IMR Press / FBL / Volume 12 / Issue 12 / DOI: 10.2741/2421

Frontiers in Bioscience-Landmark (FBL) is published by IMR Press from Volume 26 Issue 5 (2021). Previous articles were published by another publisher on a subscription basis, and they are hosted by IMR Press on as a courtesy and upon agreement with Frontiers in Bioscience.

Role of Bcl-2 family members on apoptosis: what we have learned from knock-out mice
Show Less
1 Apoptosis Signalling Group, Unitat de Biologia Cel.lular i Molecular. Institut Municipal d’Investigacio Medica (IMIM),Parc de Recerca Biomedica de Barcelona (PRBB) Aiguader, 88 08003 Barcelona, Spain
Front. Biosci. (Landmark Ed) 2007, 12(12), 4722–4730;
Published: 1 May 2007

B-cell lymphoma-2 (Bcl-2) family members have been demonstrated to play a crucial role in the regulation of apoptosis as mediators in between the apical stimuli sensing steps and the executory mechanisms of apoptosis. Deregulation of their role may subvert the homeostasis of a given tissue and collaborate in the genesis of a myriad of diseases characterised by exacerbated or insufficient apoptosis, including diseases such as neurodegenerative diseases or cancer. Structural studies have defined homology regions shared by the members of the family that are responsible of the network of interactions established amongst the members of the family. These proteins usually form heterodimers between the so called antiapoptotic multidomain members and the proapoptotic BH3-only proteins. As a consequence, mitochondrial apoptogenic proteins are released to the cytoplasm and the apoptotic signal proceeds towards the final, execution phase of the apoptotic process. The high complexity of the family (more than 20 members have been isolated) makes the study of individual proteins difficult. Genetic approaches have revealed a high degree of redundancy in the family. Only a few proteins belonging to the antiapoptotic group have been proven to be essential for correct embryonic development. Genetic inactivation in mice shows a dramatic phenotype characterised by massive cell death in multiple tissues during embryogenesis, which leads from very early up to perinatal death. This genetic evidence proves the importance of the members of the family for the regulation of apoptosis in order to achieve the proper development and homeostasis of tissues and organs.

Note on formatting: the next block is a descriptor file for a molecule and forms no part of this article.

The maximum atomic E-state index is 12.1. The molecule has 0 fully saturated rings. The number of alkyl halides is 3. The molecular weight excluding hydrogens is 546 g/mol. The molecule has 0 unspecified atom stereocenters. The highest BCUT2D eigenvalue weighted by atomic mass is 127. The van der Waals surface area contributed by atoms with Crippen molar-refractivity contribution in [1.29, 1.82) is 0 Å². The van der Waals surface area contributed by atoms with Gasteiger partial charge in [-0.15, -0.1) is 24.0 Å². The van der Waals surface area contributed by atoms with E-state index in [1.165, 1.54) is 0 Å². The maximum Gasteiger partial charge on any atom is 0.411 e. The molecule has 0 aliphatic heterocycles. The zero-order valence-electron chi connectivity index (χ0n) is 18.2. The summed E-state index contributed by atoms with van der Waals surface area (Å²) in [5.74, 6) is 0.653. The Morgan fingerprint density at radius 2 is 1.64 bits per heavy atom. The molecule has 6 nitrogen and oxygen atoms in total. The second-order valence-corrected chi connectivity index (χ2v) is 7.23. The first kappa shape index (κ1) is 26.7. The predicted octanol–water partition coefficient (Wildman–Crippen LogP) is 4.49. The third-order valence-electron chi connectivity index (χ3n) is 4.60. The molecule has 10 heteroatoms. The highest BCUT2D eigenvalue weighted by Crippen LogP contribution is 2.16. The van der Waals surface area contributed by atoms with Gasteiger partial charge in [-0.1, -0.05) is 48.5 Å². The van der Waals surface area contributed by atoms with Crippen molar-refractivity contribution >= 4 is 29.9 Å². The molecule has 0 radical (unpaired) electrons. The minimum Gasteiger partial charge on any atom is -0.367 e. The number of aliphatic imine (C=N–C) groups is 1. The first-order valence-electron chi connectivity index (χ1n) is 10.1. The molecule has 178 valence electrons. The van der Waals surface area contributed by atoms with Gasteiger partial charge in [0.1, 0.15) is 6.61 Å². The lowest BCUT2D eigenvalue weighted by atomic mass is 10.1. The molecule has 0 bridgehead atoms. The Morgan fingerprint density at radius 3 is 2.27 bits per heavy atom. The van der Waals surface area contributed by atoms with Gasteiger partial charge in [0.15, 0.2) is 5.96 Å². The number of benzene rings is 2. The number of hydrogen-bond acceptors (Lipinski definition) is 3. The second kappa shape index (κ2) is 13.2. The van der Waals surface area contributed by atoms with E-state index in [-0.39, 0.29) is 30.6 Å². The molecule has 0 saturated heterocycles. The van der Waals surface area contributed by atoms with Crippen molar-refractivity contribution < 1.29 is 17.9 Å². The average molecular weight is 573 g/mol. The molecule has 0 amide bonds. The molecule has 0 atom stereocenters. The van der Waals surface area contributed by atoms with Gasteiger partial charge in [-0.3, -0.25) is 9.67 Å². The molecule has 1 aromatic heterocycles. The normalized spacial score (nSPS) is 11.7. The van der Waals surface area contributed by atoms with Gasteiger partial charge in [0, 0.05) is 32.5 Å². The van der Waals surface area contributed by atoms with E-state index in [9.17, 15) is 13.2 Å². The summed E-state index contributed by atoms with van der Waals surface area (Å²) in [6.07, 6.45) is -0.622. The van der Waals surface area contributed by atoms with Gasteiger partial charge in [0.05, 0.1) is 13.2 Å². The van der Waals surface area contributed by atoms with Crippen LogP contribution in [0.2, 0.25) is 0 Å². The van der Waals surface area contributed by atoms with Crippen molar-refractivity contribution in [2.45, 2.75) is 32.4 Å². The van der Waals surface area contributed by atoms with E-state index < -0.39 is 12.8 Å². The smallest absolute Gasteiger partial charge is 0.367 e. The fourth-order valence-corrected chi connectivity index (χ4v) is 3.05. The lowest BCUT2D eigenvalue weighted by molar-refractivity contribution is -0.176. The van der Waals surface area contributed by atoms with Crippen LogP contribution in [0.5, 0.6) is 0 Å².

Cell death
Back to top